A Salute to Our RiderCoaches and Our Training Community

By Robert Gladden
Motorcycle Safety Foundation Vice President, Training Operations

The Motorcycle Safety Foundation is celebrating 50 years of rider education and training, which really means celebrating 50 years of RiderCoaches, DirtBike School Coaches, site administrators, program managers — everyone in our training community — who have helped millions of people realize their dreams of two- and three-wheeling.

MSF was established in 1973 with BSA, Harley-Davidson, Honda, Kawasaki, Suzuki, and Yamaha as founding members. It was a time when sales were booming and dealerships were seeing many first-time riders, but there wasn’t much out there for would-be riders as far as resources, training, and education.

MSF introduced the Beginner Rider Course in 1974 and by the end of that year, 15,629 students had the class. By 1983, the number of riders enrolled topped 300,000. Today, more than 10 million have enrolled in an MSF RiderCourse since its inception.

Through those 50 years, we have seen changes in motorcycling trends and technology, ups and downs of the economy, and most recently, a pandemic that brought on new challenges. Through it all, our training community remained patient, flexible, creative, supportive, and dedicated to helping others learn to ride the right way.

Changing with the times

While you have adjusted to the changing times and needs of motorcyclists, so has MSF. In 2000, as trail riding grew in popularity, MSF launched its DirtBike School, a one-day course for anyone aged 6 years and up. It didn’t matter if you had no motorcycling experience or if you were a seasoned rider, DirtBike School had — and still has — something for everyone.

In 2008, the U.S. Navy requested military-specific rider training, so MSF developed the Military SportBike RiderCourse. The mental strategies and range exercises proved so beneficial to current riders that it was adapted for the public as the Advanced RiderCourse. A couple years later, in 2010, MSF introduced the 3-Wheel Basic RiderCourse as demand for trikes and three-wheeler training grew. The eCourse made its debut in 2014. And just last year, MSF launched the AdventureBike RiderCourse as trends pointed to more riders wanting to combine their on- and off-road adventures. According to the Motorcycle Industry Council, sales of dual-purpose motorcycles and ADVs have increased every year since 2016.

MSF RIDE Day Events
RIDE Days include a MOTO Intro to give non-riders their first taste of riding, and SKILLS Check, which allows current riders an opportunity to try a more advanced MSF drill to see if their skills are where they should be.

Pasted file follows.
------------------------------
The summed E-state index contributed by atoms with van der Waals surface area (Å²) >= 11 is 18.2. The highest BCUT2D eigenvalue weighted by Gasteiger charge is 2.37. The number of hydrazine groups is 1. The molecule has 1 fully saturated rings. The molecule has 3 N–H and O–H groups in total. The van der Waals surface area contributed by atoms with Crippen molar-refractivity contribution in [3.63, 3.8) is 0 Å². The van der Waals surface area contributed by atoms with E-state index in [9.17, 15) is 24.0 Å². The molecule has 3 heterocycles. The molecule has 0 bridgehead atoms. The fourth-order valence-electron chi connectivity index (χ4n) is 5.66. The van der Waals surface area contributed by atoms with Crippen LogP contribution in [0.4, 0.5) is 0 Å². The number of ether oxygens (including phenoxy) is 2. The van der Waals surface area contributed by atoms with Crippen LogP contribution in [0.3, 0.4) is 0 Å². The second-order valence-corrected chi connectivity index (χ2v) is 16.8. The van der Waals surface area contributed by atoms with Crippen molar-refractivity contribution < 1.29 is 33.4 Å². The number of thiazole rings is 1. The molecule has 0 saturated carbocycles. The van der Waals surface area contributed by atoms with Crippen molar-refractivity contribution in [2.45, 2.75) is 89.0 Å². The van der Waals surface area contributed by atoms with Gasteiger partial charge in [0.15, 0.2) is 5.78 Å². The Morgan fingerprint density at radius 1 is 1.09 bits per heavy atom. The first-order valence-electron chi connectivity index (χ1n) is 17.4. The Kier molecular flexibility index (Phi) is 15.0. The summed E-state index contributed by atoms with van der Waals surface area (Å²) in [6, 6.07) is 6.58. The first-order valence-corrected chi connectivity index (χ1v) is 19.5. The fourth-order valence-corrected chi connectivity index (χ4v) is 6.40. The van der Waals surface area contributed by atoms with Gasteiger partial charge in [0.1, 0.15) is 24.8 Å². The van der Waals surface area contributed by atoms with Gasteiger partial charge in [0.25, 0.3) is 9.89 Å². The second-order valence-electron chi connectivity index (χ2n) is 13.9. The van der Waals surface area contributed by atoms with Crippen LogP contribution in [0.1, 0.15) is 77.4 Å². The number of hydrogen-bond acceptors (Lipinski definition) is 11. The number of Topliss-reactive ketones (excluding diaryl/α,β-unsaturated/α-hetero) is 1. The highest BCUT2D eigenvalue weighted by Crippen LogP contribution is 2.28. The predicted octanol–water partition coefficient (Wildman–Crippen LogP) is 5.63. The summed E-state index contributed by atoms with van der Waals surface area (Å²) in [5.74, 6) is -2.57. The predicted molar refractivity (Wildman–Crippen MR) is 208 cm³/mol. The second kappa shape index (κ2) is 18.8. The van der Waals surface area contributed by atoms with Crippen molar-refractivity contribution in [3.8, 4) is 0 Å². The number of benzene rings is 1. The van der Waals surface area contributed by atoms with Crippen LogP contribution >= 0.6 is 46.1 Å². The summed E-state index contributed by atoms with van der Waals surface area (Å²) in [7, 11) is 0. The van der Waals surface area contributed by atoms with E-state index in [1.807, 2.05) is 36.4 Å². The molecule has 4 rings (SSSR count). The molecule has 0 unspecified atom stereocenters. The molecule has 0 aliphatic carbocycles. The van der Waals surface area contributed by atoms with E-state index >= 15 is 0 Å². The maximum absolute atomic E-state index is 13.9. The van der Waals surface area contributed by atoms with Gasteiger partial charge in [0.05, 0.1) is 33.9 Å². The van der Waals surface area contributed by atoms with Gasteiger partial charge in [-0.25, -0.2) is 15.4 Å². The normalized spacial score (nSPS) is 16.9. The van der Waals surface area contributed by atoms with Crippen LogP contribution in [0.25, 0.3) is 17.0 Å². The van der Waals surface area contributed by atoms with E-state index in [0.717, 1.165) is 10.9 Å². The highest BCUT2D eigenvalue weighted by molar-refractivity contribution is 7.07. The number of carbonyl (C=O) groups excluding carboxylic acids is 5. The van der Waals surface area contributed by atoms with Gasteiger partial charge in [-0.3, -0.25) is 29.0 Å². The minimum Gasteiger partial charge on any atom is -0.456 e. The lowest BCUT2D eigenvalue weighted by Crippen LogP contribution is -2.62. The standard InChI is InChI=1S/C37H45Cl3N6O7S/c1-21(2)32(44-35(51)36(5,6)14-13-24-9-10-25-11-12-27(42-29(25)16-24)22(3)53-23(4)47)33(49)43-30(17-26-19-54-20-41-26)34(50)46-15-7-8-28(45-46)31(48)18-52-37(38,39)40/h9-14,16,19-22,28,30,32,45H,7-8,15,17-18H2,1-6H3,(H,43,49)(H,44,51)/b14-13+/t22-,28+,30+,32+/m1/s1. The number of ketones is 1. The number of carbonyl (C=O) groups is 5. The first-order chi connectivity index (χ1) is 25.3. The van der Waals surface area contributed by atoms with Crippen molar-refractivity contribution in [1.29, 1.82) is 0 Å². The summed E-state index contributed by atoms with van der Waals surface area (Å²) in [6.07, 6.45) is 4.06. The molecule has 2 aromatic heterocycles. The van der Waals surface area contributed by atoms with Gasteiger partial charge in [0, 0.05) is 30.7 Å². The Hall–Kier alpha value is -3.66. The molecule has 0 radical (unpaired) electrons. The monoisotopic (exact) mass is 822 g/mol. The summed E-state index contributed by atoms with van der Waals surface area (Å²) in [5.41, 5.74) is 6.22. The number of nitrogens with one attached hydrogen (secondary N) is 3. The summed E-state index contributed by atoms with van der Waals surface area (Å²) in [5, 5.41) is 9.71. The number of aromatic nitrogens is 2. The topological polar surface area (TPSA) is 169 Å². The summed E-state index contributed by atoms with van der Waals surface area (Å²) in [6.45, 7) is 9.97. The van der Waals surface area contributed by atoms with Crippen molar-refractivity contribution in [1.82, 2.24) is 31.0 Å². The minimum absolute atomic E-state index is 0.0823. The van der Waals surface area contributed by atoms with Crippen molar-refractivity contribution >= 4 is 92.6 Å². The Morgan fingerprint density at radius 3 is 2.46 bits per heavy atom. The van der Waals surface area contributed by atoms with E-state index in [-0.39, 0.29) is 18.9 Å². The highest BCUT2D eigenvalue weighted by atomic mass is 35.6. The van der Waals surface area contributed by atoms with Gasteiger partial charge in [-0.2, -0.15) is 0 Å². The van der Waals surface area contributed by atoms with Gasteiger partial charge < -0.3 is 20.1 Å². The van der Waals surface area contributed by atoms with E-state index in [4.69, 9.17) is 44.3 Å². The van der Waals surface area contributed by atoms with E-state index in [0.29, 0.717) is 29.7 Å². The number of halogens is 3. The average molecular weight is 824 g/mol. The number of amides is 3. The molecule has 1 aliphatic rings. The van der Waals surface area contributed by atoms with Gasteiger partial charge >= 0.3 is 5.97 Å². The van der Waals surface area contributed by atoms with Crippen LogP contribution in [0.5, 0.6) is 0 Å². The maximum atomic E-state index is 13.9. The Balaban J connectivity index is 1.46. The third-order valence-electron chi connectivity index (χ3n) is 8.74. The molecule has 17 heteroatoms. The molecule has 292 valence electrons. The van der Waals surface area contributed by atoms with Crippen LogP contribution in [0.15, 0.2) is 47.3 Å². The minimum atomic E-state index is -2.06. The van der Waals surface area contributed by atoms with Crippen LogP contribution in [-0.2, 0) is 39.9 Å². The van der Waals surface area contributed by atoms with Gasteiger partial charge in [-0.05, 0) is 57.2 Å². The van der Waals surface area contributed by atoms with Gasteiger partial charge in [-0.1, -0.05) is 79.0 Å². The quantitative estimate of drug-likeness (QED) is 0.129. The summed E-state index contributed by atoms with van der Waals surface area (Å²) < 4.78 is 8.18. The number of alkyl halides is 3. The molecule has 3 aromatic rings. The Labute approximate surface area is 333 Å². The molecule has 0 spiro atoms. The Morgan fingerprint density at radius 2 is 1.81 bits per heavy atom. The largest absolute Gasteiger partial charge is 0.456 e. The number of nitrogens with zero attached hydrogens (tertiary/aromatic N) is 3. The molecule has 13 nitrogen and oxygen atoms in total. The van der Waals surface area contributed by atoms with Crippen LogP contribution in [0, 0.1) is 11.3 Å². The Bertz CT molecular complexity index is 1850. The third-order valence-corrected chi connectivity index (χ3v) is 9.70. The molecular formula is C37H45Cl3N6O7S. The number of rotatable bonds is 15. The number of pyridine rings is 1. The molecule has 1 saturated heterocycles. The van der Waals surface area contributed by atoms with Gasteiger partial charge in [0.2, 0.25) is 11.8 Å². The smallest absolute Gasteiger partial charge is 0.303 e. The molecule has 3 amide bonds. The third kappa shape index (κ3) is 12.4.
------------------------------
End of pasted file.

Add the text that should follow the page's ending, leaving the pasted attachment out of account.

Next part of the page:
We’ve been helping ranges host their own RIDE Days, which include a MOTO Intro to give non-riders their first taste of riding, and SKILLS Check, which allows current riders an opportunity to try a more advanced MSF drill to see if their skills are where they should be. These events help introduce people to training so they can see how much they can benefit from additional education and just how much fun it can be.

‘We walk the walk’

I’ve been extremely impressed with the commitment our training community has shown in continuing education so that we can become better coaches. We enjoyed years of gathering in-person for the International Rider Education Training Systems workshops, or IRETS, to learn and connect with fellow coaches. When the pandemic hit, we shifted our gatherings online for Dr. Ray Ochs’s vRETS series. The number of you signing up for the virtual workshops has been astounding. In fact, we had to upgrade our webinar package to accommodate all the participants. This just shows that not only does the MSF community talk the talk, we walk the walk: We’re lifelong learners, lifelong riders.

For years, you have taught on baking-hot ranges, through rain and sometimes snow, frigid temperatures, and other less-than-ideal conditions. You’ve spent countless hours pushing bikes, kicking cones, and making sure students are properly geared, well hydrated, and safe.

You tell me that among the greatest rewards of coaching is seeing the smiles on students’ faces and the excitement in their eyes when they realize that they are actually doing it — they are riding a motorcycle!

There is no other organization that I can think of where so many people from such varied backgrounds and from so many different places come together to share a common goal: helping others ride their best.

Thank you for helping the Motorcycle Safety Foundation achieve 50 years of success as we look forward to the next generations of coaches and riders.